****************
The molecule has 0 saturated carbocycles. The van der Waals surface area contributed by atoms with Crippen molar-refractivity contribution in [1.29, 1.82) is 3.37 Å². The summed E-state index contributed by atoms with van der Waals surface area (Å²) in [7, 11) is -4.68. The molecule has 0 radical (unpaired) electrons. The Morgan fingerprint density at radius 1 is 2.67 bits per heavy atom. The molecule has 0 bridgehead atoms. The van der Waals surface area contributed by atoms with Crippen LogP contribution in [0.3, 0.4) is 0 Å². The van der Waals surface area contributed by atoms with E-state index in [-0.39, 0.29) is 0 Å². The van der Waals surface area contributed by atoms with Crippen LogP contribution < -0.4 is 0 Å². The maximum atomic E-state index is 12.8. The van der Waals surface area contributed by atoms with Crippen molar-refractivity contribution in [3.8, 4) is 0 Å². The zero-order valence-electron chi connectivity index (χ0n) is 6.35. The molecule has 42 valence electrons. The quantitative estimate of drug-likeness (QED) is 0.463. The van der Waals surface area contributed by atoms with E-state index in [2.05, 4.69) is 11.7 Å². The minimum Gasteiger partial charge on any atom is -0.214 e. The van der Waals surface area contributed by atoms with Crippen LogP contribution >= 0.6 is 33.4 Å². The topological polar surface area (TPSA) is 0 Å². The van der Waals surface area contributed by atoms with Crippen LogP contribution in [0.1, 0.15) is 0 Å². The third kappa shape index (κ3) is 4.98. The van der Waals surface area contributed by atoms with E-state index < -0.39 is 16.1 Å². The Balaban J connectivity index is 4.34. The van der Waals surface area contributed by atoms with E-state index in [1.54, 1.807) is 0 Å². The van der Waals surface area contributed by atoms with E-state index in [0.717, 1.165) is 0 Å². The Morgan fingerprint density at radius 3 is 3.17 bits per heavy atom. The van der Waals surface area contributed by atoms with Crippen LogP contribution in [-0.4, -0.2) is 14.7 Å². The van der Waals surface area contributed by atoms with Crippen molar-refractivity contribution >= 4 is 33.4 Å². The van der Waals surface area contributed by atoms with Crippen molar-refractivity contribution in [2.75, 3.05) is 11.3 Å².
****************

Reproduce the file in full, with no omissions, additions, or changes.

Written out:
The molecule has 0 saturated carbocycles. The van der Waals surface area contributed by atoms with Crippen molar-refractivity contribution in [1.29, 1.82) is 3.37 Å². The summed E-state index contributed by atoms with van der Waals surface area (Å²) in [7, 11) is -4.68. The molecule has 0 radical (unpaired) electrons. The Morgan fingerprint density at radius 1 is 2.67 bits per heavy atom. The molecule has 0 bridgehead atoms. The van der Waals surface area contributed by atoms with Crippen LogP contribution in [0.3, 0.4) is 0 Å². The van der Waals surface area contributed by atoms with E-state index in [-0.39, 0.29) is 0 Å². The van der Waals surface area contributed by atoms with Crippen LogP contribution < -0.4 is 0 Å². The maximum atomic E-state index is 12.8. The van der Waals surface area contributed by atoms with Crippen molar-refractivity contribution in [3.8, 4) is 0 Å². The zero-order valence-electron chi connectivity index (χ0n) is 6.35. The molecule has 42 valence electrons. The quantitative estimate of drug-likeness (QED) is 0.463. The van der Waals surface area contributed by atoms with E-state index in [2.05, 4.69) is 11.7 Å². The minimum Gasteiger partial charge on any atom is -0.214 e. The van der Waals surface area contributed by atoms with Crippen LogP contribution >= 0.6 is 33.4 Å². The topological polar surface area (TPSA) is 0 Å². The van der Waals surface area contributed by atoms with Crippen LogP contribution in [0.1, 0.15) is 0 Å². The third kappa shape index (κ3) is 4.98. The van der Waals surface area contributed by atoms with E-state index < -0.39 is 16.1 Å². The Balaban J connectivity index is 4.34. The van der Waals surface area contributed by atoms with E-state index in [1.54, 1.807) is 0 Å². The van der Waals surface area contributed by atoms with E-state index in [0.717, 1.165) is 0 Å². The Morgan fingerprint density at radius 3 is 3.17 bits per heavy atom. The van der Waals surface area contributed by atoms with Crippen LogP contribution in [-0.4, -0.2) is 14.7 Å². The van der Waals surface area contributed by atoms with Crippen molar-refractivity contribution >= 4 is 33.4 Å². The van der Waals surface area contributed by atoms with Crippen molar-refractivity contribution in [2.75, 3.05) is 11.3 Å².